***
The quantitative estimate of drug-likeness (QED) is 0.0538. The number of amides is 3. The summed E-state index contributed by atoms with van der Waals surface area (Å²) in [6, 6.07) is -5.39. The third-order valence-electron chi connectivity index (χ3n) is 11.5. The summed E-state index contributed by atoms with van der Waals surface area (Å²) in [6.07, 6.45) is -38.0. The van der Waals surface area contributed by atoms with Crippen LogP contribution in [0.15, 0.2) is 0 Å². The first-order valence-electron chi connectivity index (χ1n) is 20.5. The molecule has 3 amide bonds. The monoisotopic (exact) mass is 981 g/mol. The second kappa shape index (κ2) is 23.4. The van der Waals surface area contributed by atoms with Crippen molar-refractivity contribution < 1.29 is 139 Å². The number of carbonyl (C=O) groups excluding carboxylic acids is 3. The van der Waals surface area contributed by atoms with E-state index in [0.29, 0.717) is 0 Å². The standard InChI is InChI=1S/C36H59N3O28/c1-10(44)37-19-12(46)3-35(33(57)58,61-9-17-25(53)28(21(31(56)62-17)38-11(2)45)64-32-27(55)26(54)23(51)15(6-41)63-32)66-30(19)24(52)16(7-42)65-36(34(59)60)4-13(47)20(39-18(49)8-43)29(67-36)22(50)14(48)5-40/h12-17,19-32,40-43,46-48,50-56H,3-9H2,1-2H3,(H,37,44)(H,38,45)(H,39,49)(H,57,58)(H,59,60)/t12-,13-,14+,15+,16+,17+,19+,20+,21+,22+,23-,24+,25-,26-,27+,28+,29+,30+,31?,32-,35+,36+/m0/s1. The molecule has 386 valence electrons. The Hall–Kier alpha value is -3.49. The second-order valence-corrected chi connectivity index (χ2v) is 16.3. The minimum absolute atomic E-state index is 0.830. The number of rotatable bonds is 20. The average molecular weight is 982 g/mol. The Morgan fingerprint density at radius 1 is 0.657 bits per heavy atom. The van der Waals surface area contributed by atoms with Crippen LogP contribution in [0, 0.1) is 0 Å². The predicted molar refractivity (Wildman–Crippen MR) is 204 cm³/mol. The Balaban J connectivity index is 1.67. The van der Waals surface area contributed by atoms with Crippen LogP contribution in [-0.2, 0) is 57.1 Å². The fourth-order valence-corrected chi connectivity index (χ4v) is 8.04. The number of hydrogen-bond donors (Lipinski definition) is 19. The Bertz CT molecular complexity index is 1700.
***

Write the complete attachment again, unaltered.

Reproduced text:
The quantitative estimate of drug-likeness (QED) is 0.0538. The number of amides is 3. The summed E-state index contributed by atoms with van der Waals surface area (Å²) in [6, 6.07) is -5.39. The third-order valence-electron chi connectivity index (χ3n) is 11.5. The summed E-state index contributed by atoms with van der Waals surface area (Å²) in [6.07, 6.45) is -38.0. The van der Waals surface area contributed by atoms with Crippen LogP contribution in [0.15, 0.2) is 0 Å². The first-order valence-electron chi connectivity index (χ1n) is 20.5. The molecule has 3 amide bonds. The monoisotopic (exact) mass is 981 g/mol. The second kappa shape index (κ2) is 23.4. The van der Waals surface area contributed by atoms with Crippen molar-refractivity contribution < 1.29 is 139 Å². The number of carbonyl (C=O) groups excluding carboxylic acids is 3. The van der Waals surface area contributed by atoms with E-state index in [0.29, 0.717) is 0 Å². The standard InChI is InChI=1S/C36H59N3O28/c1-10(44)37-19-12(46)3-35(33(57)58,61-9-17-25(53)28(21(31(56)62-17)38-11(2)45)64-32-27(55)26(54)23(51)15(6-41)63-32)66-30(19)24(52)16(7-42)65-36(34(59)60)4-13(47)20(39-18(49)8-43)29(67-36)22(50)14(48)5-40/h12-17,19-32,40-43,46-48,50-56H,3-9H2,1-2H3,(H,37,44)(H,38,45)(H,39,49)(H,57,58)(H,59,60)/t12-,13-,14+,15+,16+,17+,19+,20+,21+,22+,23-,24+,25-,26-,27+,28+,29+,30+,31?,32-,35+,36+/m0/s1. The molecule has 386 valence electrons. The Hall–Kier alpha value is -3.49. The second-order valence-corrected chi connectivity index (χ2v) is 16.3. The minimum absolute atomic E-state index is 0.830. The number of rotatable bonds is 20. The average molecular weight is 982 g/mol. The Morgan fingerprint density at radius 1 is 0.657 bits per heavy atom. The van der Waals surface area contributed by atoms with Crippen LogP contribution in [0, 0.1) is 0 Å². The predicted molar refractivity (Wildman–Crippen MR) is 204 cm³/mol. The Balaban J connectivity index is 1.67. The van der Waals surface area contributed by atoms with Crippen LogP contribution in [-0.2, 0) is 57.1 Å². The fourth-order valence-corrected chi connectivity index (χ4v) is 8.04. The number of hydrogen-bond donors (Lipinski definition) is 19. The Bertz CT molecular complexity index is 1700.